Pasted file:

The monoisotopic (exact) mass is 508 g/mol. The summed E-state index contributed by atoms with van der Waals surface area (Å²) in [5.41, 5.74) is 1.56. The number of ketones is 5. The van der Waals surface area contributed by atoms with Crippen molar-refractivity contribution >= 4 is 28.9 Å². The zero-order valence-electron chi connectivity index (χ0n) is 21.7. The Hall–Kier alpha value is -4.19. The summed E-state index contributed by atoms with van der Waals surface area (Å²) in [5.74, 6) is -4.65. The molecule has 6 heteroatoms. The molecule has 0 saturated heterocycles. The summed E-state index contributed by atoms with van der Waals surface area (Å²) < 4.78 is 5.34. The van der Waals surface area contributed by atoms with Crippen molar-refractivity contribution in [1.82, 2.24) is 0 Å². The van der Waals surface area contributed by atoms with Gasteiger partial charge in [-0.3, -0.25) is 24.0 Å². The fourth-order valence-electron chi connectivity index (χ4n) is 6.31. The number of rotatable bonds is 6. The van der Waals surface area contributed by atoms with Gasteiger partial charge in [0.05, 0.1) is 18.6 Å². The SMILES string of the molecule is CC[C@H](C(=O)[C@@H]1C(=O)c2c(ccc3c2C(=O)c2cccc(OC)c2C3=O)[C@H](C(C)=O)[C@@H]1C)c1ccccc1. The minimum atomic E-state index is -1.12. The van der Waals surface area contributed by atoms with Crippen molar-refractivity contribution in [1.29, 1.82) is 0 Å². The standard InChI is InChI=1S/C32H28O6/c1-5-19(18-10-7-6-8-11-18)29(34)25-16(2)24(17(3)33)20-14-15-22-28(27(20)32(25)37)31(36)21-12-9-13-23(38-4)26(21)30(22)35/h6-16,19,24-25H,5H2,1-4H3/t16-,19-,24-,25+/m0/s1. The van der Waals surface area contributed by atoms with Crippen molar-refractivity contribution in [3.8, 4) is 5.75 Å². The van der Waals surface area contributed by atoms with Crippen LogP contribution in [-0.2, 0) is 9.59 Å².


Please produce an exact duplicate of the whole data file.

The monoisotopic (exact) mass is 508 g/mol. The summed E-state index contributed by atoms with van der Waals surface area (Å²) in [5.41, 5.74) is 1.56. The number of ketones is 5. The van der Waals surface area contributed by atoms with Crippen molar-refractivity contribution >= 4 is 28.9 Å². The zero-order valence-electron chi connectivity index (χ0n) is 21.7. The Hall–Kier alpha value is -4.19. The summed E-state index contributed by atoms with van der Waals surface area (Å²) in [5.74, 6) is -4.65. The molecule has 6 heteroatoms. The molecule has 0 saturated heterocycles. The summed E-state index contributed by atoms with van der Waals surface area (Å²) < 4.78 is 5.34. The van der Waals surface area contributed by atoms with Crippen molar-refractivity contribution in [1.82, 2.24) is 0 Å². The van der Waals surface area contributed by atoms with Gasteiger partial charge in [-0.3, -0.25) is 24.0 Å². The fourth-order valence-electron chi connectivity index (χ4n) is 6.31. The number of rotatable bonds is 6. The van der Waals surface area contributed by atoms with Gasteiger partial charge in [0.05, 0.1) is 18.6 Å². The SMILES string of the molecule is CC[C@H](C(=O)[C@@H]1C(=O)c2c(ccc3c2C(=O)c2cccc(OC)c2C3=O)[C@H](C(C)=O)[C@@H]1C)c1ccccc1. The minimum atomic E-state index is -1.12. The van der Waals surface area contributed by atoms with Crippen molar-refractivity contribution in [1.29, 1.82) is 0 Å². The standard InChI is InChI=1S/C32H28O6/c1-5-19(18-10-7-6-8-11-18)29(34)25-16(2)24(17(3)33)20-14-15-22-28(27(20)32(25)37)31(36)21-12-9-13-23(38-4)26(21)30(22)35/h6-16,19,24-25H,5H2,1-4H3/t16-,19-,24-,25+/m0/s1. The van der Waals surface area contributed by atoms with Crippen molar-refractivity contribution in [3.8, 4) is 5.75 Å². The van der Waals surface area contributed by atoms with Crippen LogP contribution in [-0.2, 0) is 9.59 Å².